1 of 3


rued; ruing

transitive verb

: to feel penitence, remorse, or regret for

intransitive verb

: to feel sorrow, remorse, or regret


2 of 3

noun (1)

: regret, sorrow
with rue my heart is ladenA. E. Housman


3 of 3

noun (2)

: a European strong-scented perennial woody herb (Ruta graveolens of the family Rutaceae, the rue family) that has bitter leaves used medicinally

Did you know?

If you remember your high school French, or if you've ever strolled down the Rue de Rivoli in Paris, you may have the notion that the English word rue is somehow connected to the French word for "street." In actuality, the French and English words are not related at all. The English rue is originally from the Old English word hrēow, meaning "sorrow." Used as both a noun and, more frequently, a verb, rue is very old, dating back to before the 12th century.

Examples of rue in a Sentence

Verb He must be ruing his decision now. I rue the day I agreed to this stupid plan. Noun (1) a soul filled with pain and rue
Recent Examples on the Web
One also rues the loss of Hecate in a play that ventures new interpretations of the witches. Rhoda Feng, Washington Post, 14 Apr. 2024 Au contraire, say longtime fans who rue what popularity is doing to the breed. CBS News, 20 Mar. 2024 This time, Williams wouldn’t end up ruing an offside call, firing home after the feed from her Gotham teammate was right on the money. Jason Anderson, USA TODAY, 21 Feb. 2024 Second-year Mack coach Barry Bell, an alum who played on the 2008 state championship-winners, rued his team’s inability to make one of the easiest shots in basketball. Darren Sabedra, The Mercury News, 20 Jan. 2024 Hamas may be distasteful to most Egyptians—who rue the unhappy tenure of Morsi and the Muslim Brotherhood—and indeed to most Arabs who are appalled by Hamas’s brutality, reminiscent of ISIS’s notorious cruelty. Lisa Anderson, Foreign Affairs, 25 Oct. 2023 Some readers will rue the absence of reality-warping plot contrivances, unreliable narration and metafictional devices. Malcolm Forbes, Los Angeles Times, 1 Nov. 2023 Rush end Jamil Muhammad rued what could have been a strip sack. Thuc Nhi Nguyen, Los Angeles Times, 30 Aug. 2023 Last month, a federal judge in California dismissed a previous challenge to the law brought by groups including the National Religious Broadcasters, ruing that the plaintiffs failed to allege an actual danger from the AB 587. Joel Rosenblatt, Fortune, 8 Sep. 2023
The goat’s rue is thought to stimulate the production of mammary tissue. Lainey Younkin, Ms, Rd, Parents, 15 May 2024 American Tabitha Knight is visiting her French grandfather in Paris, who lives across the rue from Julia Child, her husband, Paul, and sister Dort. The Know, The Denver Post, 17 Apr. 2024 Murphy plays this cataclysm with an all-too-genuine rue and fear. Owen Gleiberman, Variety, 3 Dec. 2023 Harmony’s later scenes depict this clumsily — there’s a sequence where the elder Rabbi rues not taking advantage of the opportunity to kill Hitler himself — but the discomfort sticks with you. Vulture, 13 Nov. 2023 After months of auditioning teenagers who might lend this rueful morality tale a note of optimism without losing the rue, the role of Mary Flynn proved hardest to fill — until the creative team heard Morrison. Maryrose Wood, Variety, 12 Aug. 2022 In the vase, the researchers found traces of two intriguing plants—first the Syrian rue, which causes stimulating and hallucinogenic effects in humans at low doses. Sara Kiley Watson, Popular Science, 15 June 2023 This realization is filled with rue, and yet there is a measure of wisdom in his uneasy acceptance of its verdict. Peter Rainer, The Christian Science Monitor, 13 May 2021 Some insiders rue omissions from the course plan. Nick Anderson, Washington Post, 19 Feb. 2023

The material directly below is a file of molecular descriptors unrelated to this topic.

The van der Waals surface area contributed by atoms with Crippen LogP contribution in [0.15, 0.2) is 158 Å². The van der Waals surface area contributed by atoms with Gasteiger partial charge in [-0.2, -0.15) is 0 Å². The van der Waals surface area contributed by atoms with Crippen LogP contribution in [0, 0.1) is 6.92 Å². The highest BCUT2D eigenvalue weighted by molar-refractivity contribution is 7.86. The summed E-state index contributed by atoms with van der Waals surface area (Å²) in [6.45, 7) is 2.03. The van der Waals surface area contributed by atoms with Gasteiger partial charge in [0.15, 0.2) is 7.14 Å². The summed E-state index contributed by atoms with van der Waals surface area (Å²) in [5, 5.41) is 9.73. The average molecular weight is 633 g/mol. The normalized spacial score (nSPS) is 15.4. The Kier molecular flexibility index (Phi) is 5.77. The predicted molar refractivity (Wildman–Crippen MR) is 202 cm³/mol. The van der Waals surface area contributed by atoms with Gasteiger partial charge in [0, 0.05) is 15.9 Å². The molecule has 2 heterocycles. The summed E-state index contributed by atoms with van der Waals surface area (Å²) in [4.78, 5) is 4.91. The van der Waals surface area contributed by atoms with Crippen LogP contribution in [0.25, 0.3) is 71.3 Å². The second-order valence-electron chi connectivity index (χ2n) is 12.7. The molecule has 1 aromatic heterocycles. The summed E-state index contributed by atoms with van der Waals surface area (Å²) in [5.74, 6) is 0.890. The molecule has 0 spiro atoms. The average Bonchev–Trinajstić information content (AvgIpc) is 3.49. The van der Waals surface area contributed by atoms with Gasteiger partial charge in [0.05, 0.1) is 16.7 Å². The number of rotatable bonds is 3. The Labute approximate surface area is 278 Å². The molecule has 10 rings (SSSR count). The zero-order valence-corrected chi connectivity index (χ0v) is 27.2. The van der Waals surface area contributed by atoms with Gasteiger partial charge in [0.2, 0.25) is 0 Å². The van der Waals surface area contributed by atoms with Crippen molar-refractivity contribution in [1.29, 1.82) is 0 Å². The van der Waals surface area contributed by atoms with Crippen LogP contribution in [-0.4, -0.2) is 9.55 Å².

These examples are programmatically compiled from various online sources to illustrate current usage of the word 'rue.' Any opinions expressed in the examples do not represent those of Merriam-Webster or its editors. Send us feedback about these examples.

Word History


Noun (1)

Middle English rewe, from Old English hrēow; akin to Old High German hriuwa sorrow

Noun (2)

Middle English, from Anglo-French, from Latin ruta, from Greek rhytē

First Known Use


12th century, in the meaning defined at transitive sense

Noun (1)

before the 12th century, in the meaning defined above

Noun (2)

12th century, in the meaning defined above

Time Traveler
The first known use of rue was before the 12th century


Dictionary Entries Near rue

Cite this Entry

“Rue.” Dictionary, Merriam-Webster, Accessed 29 May. 2024.

Kids Definition


1 of 2 verb
rued; ruing
: to feel sorrow or regret for


2 of 2 noun

Medical Definition


: a strong-scented perennial woody herb (Ruta graveolens of the family Rutaceae, the rue family) that has bitter leaves used in medicine

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